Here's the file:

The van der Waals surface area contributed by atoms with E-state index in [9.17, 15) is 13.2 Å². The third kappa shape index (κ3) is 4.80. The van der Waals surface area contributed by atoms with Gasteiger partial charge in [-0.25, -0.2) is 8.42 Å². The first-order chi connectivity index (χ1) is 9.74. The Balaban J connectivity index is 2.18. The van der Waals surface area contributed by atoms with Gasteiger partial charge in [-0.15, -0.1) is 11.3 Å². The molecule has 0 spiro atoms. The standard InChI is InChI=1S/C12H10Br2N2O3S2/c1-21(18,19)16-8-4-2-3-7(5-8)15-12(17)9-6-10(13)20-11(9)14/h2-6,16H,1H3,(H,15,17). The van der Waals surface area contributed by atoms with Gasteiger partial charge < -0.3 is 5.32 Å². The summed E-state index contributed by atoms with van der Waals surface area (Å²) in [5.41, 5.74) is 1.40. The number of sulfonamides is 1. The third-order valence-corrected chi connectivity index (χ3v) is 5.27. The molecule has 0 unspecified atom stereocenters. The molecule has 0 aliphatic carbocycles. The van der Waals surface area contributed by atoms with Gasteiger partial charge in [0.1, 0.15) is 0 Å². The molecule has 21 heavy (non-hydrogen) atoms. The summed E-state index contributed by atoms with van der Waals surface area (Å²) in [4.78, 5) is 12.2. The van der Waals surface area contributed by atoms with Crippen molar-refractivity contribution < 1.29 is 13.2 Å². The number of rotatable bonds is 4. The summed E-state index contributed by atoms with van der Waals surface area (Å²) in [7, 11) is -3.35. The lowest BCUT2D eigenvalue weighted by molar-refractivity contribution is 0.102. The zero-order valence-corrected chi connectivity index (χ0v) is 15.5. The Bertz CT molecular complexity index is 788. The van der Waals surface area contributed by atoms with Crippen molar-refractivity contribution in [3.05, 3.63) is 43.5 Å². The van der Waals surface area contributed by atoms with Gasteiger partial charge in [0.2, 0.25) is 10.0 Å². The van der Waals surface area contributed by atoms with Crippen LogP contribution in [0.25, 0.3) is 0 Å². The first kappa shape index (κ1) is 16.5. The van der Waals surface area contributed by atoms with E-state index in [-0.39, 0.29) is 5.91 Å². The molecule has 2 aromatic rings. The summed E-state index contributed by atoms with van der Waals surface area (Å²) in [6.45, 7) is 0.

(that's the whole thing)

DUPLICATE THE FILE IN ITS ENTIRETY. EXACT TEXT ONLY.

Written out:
The van der Waals surface area contributed by atoms with E-state index in [9.17, 15) is 13.2 Å². The third kappa shape index (κ3) is 4.80. The van der Waals surface area contributed by atoms with Gasteiger partial charge in [-0.25, -0.2) is 8.42 Å². The first-order chi connectivity index (χ1) is 9.74. The Balaban J connectivity index is 2.18. The van der Waals surface area contributed by atoms with Gasteiger partial charge in [-0.15, -0.1) is 11.3 Å². The molecule has 0 spiro atoms. The standard InChI is InChI=1S/C12H10Br2N2O3S2/c1-21(18,19)16-8-4-2-3-7(5-8)15-12(17)9-6-10(13)20-11(9)14/h2-6,16H,1H3,(H,15,17). The van der Waals surface area contributed by atoms with Gasteiger partial charge < -0.3 is 5.32 Å². The summed E-state index contributed by atoms with van der Waals surface area (Å²) in [5.41, 5.74) is 1.40. The number of sulfonamides is 1. The third-order valence-corrected chi connectivity index (χ3v) is 5.27. The molecule has 0 unspecified atom stereocenters. The molecule has 0 aliphatic carbocycles. The van der Waals surface area contributed by atoms with Gasteiger partial charge in [0.1, 0.15) is 0 Å². The molecule has 21 heavy (non-hydrogen) atoms. The summed E-state index contributed by atoms with van der Waals surface area (Å²) in [4.78, 5) is 12.2. The van der Waals surface area contributed by atoms with Crippen molar-refractivity contribution < 1.29 is 13.2 Å². The number of rotatable bonds is 4. The summed E-state index contributed by atoms with van der Waals surface area (Å²) in [7, 11) is -3.35. The lowest BCUT2D eigenvalue weighted by molar-refractivity contribution is 0.102. The zero-order valence-corrected chi connectivity index (χ0v) is 15.5. The Bertz CT molecular complexity index is 788. The van der Waals surface area contributed by atoms with Crippen molar-refractivity contribution in [3.05, 3.63) is 43.5 Å². The van der Waals surface area contributed by atoms with Gasteiger partial charge in [0.2, 0.25) is 10.0 Å². The van der Waals surface area contributed by atoms with Crippen LogP contribution in [0.25, 0.3) is 0 Å². The first kappa shape index (κ1) is 16.5. The van der Waals surface area contributed by atoms with E-state index in [-0.39, 0.29) is 5.91 Å². The molecule has 2 aromatic rings. The summed E-state index contributed by atoms with van der Waals surface area (Å²) in [6.45, 7) is 0.